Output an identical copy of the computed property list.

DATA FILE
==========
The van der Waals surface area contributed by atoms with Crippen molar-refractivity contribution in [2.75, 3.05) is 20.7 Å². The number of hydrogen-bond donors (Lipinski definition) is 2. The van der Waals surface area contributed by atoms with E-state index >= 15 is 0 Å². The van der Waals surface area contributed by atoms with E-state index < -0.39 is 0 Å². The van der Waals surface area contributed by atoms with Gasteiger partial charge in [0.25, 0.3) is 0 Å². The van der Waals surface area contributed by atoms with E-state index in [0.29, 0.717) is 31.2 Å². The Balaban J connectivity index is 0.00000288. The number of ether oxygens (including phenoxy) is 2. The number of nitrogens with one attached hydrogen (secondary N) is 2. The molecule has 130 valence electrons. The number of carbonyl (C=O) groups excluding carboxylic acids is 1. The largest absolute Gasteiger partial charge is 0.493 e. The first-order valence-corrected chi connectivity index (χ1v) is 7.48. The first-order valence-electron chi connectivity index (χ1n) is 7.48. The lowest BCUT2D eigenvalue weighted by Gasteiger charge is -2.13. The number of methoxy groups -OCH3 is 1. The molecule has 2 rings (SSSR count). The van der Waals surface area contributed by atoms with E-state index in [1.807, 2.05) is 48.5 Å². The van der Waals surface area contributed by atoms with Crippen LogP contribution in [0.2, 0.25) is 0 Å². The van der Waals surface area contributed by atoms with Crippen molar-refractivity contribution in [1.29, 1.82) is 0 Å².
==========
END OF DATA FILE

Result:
The van der Waals surface area contributed by atoms with Crippen molar-refractivity contribution in [2.75, 3.05) is 20.7 Å². The number of hydrogen-bond donors (Lipinski definition) is 2. The van der Waals surface area contributed by atoms with E-state index >= 15 is 0 Å². The van der Waals surface area contributed by atoms with E-state index < -0.39 is 0 Å². The van der Waals surface area contributed by atoms with Gasteiger partial charge in [0.25, 0.3) is 0 Å². The van der Waals surface area contributed by atoms with E-state index in [0.29, 0.717) is 31.2 Å². The Balaban J connectivity index is 0.00000288. The number of ether oxygens (including phenoxy) is 2. The number of nitrogens with one attached hydrogen (secondary N) is 2. The molecule has 130 valence electrons. The number of carbonyl (C=O) groups excluding carboxylic acids is 1. The largest absolute Gasteiger partial charge is 0.493 e. The first-order valence-corrected chi connectivity index (χ1v) is 7.48. The first-order valence-electron chi connectivity index (χ1n) is 7.48. The lowest BCUT2D eigenvalue weighted by Gasteiger charge is -2.13. The number of methoxy groups -OCH3 is 1. The molecule has 2 rings (SSSR count). The van der Waals surface area contributed by atoms with E-state index in [1.807, 2.05) is 48.5 Å². The van der Waals surface area contributed by atoms with Crippen LogP contribution in [0.2, 0.25) is 0 Å². The van der Waals surface area contributed by atoms with Crippen molar-refractivity contribution in [1.29, 1.82) is 0 Å².